Alyssa Albright

I am a junior at Indiana University studying media advertising. I work on campus at IU and I am a member of Campus Outreach, a Christian ministry.



Projects by Alyssa Albright

A Night Among The Stars

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Starry Night is a music and arts festival held at Purdue University each September. Campus house is a local church that also owns Greyhouse, a coffee shop in town. They hold this event each year as a way to involve community and university in a creative endeavor. The whole concept of this free event is to get the community together. Over the coarse of 12 hrs two streets in town are shut down and open the doors to vendors, food trucks, bands, and hands on activities. Campus houses goal is to get you connected with friends and others you may not know yet. They have interactive activities such as painting, henna, the conversation couch, and photo booths.


The Gathering Table

The Gathering Table is a seasonal box available to order for hosting a dinner party. Recent college graduate, Emily Wehner, launched her business earlier this year and it is booming. She found a way for those who don’t know how to host a dinner to do so in an easy way by including recipes, invitations, center pieces, and napkins in a simple box.


Evening With Stars

Starry Night is a music and arts festival held at Purdue University each September. Campus house is a local church that also owns Greyhouse, a coffee shop in town. They hold this event each year as a way to involve community and university in a creative endeavor. The whole concept of this free event is to get the community together. Over the coarse of 12 hrs two streets in town are shut down and open the doors to vendors, food trucks, bands, and hands on activities. Campus houses goal is to get you connected with friends and others you may not know yet. They have interactive activities such as painting, henna, the conversation couch, and photo booths.

I took to the streets on Saturday morning and watched as the Starry Night staff began setup. These photos don’t even capture the months of planning this one night took but I got a glimpse into the day of. Staff and volunteers were running around for hours setting up craft tables with paint and markers, building the red tents for the vendors, and ultimately hanging the lights.

Greyhouse is the local coffee shop that leads the charge of hosting The Starry Night Festival in West Lafayette. I got to chat with Amy Bennett, a volunteer and Purdue student who says, “Starry Night is an arts and music festival put on by my church, campus house. What started as something small on the corner of the street has turned into something so much bigger, bringing in and inviting the community to experience art, hospitality, and the gospel even if they don’t know it. This is the 15th year of the event and it just keeps growing every year!”

The conversation couch is one of my favorite aspects of the festival. This is also one of my favorite photographs of the night. The idea is to get strangers to sit on the couch together and spin the “conversation wheel.” The different topics create connections and personal conversations that build community among strangers. Its very cool to see strangers sitting together and talking about what “home” means to them. Some of the questions included, “What makes you feel most at home?” “What life experience has changed you?” and “What are you most passionate about?” Can you image where a conversation could lead to if you just asked a stranger a question like that?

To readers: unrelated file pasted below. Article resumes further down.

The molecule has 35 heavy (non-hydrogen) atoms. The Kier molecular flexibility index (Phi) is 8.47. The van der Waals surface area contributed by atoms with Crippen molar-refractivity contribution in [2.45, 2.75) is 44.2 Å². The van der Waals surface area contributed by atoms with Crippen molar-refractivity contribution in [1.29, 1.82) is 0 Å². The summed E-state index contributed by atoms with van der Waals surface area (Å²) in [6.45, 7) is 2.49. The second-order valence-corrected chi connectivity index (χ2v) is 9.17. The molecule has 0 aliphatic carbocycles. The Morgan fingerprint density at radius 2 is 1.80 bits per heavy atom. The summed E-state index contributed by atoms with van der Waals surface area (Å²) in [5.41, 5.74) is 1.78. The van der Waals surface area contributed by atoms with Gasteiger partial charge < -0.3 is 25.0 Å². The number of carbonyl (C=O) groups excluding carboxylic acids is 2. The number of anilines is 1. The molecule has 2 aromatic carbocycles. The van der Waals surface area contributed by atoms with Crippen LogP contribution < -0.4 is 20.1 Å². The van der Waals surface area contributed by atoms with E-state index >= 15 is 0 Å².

A few friends are experiencing Starry Night for the first time on the side of vendors and not just students. As they set up their table “ Wove and Seed” it’s decorated with plants and books as they sell succulents for the night. Angela Roberts talk about their first time booth experience saying, “Im so excited, we both love Starry so its fun to sell our stuff at it this year! I hope people like it and buy some plants!” 

One very unique and caring aspect of Starry Night is that each year they pick a cause to intentionally support. They partner with a nonprofit that seeks to better the city and its people. This year they are supporting Habitat for Humanity in their mission to help alleviate poverty by building affordable homes for people in need.

The main draw for the festival and for me, is the concert. This year they had several bands playing at different ends of the streets. This photograph is the main singer of Shiny Penny, who is the opening act. They played a fun variety of songs starting with acoustic, then leaning towards rock, and they finished with an techno song, it was a really good set.

One of the most creative tents I saw was of two ladies melting and shaping glass. They each had torches and were making animals and other items out of a colored rod of glass. I stood there for a while and watched as this woman in the photograph made a purple unicorn with fire and utensils. I have never seen anything like this at a festival and their tent was very popular and entertaining.

The main concert act at Starry Night this year is Andrew Ripp. He is a very talented song writer and singer from Nashville TN. I got to stand decently close for a portion of the concert and eventually I moved to the side and then almost behind the stage. These are by far by favorite photographs and the most fun ones to shoot.

Starry Night does a great job of starting conversation and thoughts on life, fellowship, community, and centered this year around questions about “home.” The last photo is of a woman adding her card to wall of names, locations, and feelings on the question, “What is home?” Hands on activities like this, is just another way that this evening brings people together.

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